As the WIC Member Section looks ahead to the next 10 years, members can expect to see more professional development on the horizon, as well as more emphasis on encouraging women to consider careers in cardiovascular medicine and pursue higher positions. “Going forward, I envision a more finely honed focus on encouraging women to move forward into leadership positions, both at their home institutions and within the ACC,” Walsh says. “As the membership demographics of the ACC change, the leadership should reflect that.”
10 YEARS of WIC
The WIC Section holds its first section meeting on Nov. 8 in New Orleans
The ACC officially launches the WIC Section and launches the WIC virtual mentorship program on the ACC’s website
The WIC Section creates and meets the following goals:
- Identify and develop initiatives to promote the career development of women cardiologists and to address workforce issues so that more women choose careers in cardiology
- Increase the involvement of women cardiologists in ACC activities and leadership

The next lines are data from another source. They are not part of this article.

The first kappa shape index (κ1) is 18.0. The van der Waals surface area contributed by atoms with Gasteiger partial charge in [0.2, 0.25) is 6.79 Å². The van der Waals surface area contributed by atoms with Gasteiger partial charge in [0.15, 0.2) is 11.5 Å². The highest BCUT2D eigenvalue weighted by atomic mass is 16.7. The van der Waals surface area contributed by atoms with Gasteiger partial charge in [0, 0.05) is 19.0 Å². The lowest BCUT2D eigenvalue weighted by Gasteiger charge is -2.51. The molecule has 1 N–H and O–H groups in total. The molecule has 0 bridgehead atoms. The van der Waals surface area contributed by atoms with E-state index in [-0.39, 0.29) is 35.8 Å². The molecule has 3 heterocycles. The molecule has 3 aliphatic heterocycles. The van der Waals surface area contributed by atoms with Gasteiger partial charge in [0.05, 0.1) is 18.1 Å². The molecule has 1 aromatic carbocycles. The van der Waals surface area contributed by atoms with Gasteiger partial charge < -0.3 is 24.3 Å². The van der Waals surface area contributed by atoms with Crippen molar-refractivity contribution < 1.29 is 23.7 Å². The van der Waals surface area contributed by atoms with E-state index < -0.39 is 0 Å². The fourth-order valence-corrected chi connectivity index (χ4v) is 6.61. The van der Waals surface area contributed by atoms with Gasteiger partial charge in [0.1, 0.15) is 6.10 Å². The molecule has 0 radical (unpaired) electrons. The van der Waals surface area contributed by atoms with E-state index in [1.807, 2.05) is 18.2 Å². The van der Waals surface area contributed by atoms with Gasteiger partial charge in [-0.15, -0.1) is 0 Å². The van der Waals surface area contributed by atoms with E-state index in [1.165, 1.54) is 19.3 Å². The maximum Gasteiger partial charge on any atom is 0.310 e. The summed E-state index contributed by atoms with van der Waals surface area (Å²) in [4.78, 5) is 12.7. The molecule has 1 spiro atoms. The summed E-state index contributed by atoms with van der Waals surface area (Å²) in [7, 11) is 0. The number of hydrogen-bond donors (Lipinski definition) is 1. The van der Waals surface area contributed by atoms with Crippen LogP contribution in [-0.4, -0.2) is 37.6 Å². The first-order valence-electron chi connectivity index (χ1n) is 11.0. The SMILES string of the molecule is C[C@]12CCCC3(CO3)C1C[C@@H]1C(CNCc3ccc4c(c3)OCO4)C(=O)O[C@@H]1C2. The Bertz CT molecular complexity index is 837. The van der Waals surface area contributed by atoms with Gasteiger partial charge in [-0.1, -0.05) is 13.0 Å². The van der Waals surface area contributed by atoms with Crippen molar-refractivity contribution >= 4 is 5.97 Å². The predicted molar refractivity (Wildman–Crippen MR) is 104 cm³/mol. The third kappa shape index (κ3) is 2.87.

- Increase and improve networking and mentoring opportunities
The WIC visiting professor program launches with visits at six internal medicine programs in its first year; the first WIC global women’s breakfast is held at ACC.06; the WIC Section’s first working groups launch: professional life survey, visiting professor and professional development seminar
The WIC Professional Life Survey is published in the Journal of the American College of Cardiology; the WIC Chapter Networking Grant Program launches; The Bright Futures Program and mentorship program for fellows in training and medical residents is a great success at ACC.08
The WIC Section Quarterly eNewsletter starts in January 2009